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Study uncovers new way to look at long-term conditions such as diabetes

Scientists in the United States have developed a laboratory mouse that could be a useful research tool for analysing long-term and degenerative diseases . It is hoped the study, which was published in the Journal of Clinical Investigatio, will help identify methods to prevent early cell destructio, as previous approaches have been unsuccessful due to the limitations of models for early stages of cell loss .
A number of common degenerative diseases are known to start with a gradual loss of specific cell types, before progressing to symptoms. In type 1 diabetes, for instance, hyperglycaemia can develop when there is a loss of around 80 per cent of the beta cells in the pancreas . Also, for Parkinsons disease, motor dysfunction commonly starts when neurons in a part of the brain decrease by between 70 and 80 per cent.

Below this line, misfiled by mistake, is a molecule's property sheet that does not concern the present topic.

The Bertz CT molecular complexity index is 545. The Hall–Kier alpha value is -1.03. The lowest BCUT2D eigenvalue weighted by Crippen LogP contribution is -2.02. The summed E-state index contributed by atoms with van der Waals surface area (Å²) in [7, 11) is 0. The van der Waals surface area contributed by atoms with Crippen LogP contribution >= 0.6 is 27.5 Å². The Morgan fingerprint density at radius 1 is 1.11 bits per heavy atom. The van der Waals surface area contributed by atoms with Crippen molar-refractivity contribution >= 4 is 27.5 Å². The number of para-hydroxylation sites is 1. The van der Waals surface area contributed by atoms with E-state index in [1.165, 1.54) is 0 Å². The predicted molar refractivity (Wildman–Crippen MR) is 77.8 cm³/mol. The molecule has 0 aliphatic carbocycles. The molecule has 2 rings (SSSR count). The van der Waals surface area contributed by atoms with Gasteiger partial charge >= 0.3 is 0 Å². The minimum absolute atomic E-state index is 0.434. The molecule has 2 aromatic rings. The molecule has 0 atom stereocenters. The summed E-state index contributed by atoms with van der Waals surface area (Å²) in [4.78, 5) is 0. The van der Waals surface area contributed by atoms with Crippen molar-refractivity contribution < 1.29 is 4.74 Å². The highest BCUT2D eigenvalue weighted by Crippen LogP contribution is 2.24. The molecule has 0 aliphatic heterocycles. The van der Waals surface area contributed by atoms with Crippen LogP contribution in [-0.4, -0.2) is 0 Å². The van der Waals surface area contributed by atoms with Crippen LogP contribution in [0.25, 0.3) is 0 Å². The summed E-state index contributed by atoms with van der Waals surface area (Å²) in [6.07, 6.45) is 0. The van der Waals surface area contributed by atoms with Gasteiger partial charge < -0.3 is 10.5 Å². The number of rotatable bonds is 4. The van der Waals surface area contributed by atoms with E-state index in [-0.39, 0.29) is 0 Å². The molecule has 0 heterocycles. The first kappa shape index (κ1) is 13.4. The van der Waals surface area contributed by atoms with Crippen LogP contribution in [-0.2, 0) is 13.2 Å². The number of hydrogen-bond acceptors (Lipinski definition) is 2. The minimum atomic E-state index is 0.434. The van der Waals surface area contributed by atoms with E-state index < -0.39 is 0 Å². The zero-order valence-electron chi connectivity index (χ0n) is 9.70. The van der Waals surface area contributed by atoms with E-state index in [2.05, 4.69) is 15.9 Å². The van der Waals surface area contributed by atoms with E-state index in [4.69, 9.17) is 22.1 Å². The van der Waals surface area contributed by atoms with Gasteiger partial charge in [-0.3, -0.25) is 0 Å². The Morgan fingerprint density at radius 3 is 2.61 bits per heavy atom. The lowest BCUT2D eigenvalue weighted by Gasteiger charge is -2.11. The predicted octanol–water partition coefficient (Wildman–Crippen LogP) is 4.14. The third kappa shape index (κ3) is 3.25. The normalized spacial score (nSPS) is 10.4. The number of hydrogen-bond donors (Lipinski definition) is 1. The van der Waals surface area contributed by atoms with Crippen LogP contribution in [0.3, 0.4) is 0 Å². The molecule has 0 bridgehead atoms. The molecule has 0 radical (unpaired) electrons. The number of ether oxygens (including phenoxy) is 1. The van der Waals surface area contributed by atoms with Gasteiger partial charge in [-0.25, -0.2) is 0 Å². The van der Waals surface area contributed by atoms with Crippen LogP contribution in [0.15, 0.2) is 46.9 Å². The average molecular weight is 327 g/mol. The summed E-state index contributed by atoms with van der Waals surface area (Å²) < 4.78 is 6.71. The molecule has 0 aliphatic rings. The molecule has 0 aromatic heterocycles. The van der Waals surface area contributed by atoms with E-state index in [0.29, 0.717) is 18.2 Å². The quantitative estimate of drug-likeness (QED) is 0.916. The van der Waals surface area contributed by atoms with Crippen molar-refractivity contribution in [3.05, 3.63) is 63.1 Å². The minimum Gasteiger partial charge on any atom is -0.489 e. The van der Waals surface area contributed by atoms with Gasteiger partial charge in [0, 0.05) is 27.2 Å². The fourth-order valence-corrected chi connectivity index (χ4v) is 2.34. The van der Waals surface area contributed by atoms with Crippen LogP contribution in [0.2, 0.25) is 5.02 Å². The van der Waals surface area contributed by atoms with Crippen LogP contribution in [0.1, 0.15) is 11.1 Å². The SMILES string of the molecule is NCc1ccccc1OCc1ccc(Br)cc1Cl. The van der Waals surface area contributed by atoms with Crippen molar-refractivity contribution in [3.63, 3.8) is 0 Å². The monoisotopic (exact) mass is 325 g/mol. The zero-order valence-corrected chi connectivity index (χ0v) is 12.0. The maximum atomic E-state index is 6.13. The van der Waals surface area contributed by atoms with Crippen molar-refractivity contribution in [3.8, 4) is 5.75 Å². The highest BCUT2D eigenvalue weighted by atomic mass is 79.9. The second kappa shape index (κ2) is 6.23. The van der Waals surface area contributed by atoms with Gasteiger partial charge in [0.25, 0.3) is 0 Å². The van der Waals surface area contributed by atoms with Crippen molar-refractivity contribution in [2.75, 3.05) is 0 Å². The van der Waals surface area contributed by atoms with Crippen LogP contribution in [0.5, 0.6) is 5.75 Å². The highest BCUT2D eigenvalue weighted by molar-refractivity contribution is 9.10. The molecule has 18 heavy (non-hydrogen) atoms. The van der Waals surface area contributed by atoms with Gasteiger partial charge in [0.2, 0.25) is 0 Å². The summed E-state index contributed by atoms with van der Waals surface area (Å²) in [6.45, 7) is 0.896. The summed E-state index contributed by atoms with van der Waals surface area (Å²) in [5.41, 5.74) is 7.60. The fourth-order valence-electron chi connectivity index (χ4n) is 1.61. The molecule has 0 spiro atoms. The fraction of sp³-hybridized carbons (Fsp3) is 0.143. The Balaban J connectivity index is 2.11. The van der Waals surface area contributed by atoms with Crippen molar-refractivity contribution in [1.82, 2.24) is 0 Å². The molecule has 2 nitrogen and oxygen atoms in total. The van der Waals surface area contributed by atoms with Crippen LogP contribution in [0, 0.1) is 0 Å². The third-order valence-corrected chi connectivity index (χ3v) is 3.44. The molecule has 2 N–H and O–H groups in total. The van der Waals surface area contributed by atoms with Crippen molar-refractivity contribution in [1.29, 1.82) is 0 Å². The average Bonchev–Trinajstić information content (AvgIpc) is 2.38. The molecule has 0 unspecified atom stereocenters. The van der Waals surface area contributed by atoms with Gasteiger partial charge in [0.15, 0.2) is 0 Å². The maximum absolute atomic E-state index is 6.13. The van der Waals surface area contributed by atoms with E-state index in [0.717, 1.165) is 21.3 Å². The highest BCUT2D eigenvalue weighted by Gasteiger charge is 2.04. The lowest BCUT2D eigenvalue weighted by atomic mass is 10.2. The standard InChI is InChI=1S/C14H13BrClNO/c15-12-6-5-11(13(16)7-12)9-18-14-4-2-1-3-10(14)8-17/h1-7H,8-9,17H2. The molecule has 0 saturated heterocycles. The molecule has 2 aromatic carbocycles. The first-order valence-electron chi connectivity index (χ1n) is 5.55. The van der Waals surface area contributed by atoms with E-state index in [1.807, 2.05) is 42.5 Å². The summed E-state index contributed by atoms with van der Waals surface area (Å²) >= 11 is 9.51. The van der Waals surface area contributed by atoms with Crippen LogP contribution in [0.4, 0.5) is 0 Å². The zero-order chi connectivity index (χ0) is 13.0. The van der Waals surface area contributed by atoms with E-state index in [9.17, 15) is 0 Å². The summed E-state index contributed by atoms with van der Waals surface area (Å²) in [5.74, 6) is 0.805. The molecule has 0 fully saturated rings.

The researchers focused on inner ear hair cells, beta cells in the pancreas, and epidermal cells, revealing that whereas the beta cells and skin cells exhibited some regeneration in response to cellular loss, the inner ear hair cells were could not regeneration and therefore hair cell death caused partial deafness . It is claimed that the new mouse will help their efforts to replace inner ear cells that have been lost in deafness.
Albert Edge, study leader and principal investigator at the Eaton-Peabody Laboratory, Massachusetts Eye and Ear Infirmary, pointed out “The mouse provides a way to study degenerative diseases and a model organism in which to develop therapies for those diseases.”

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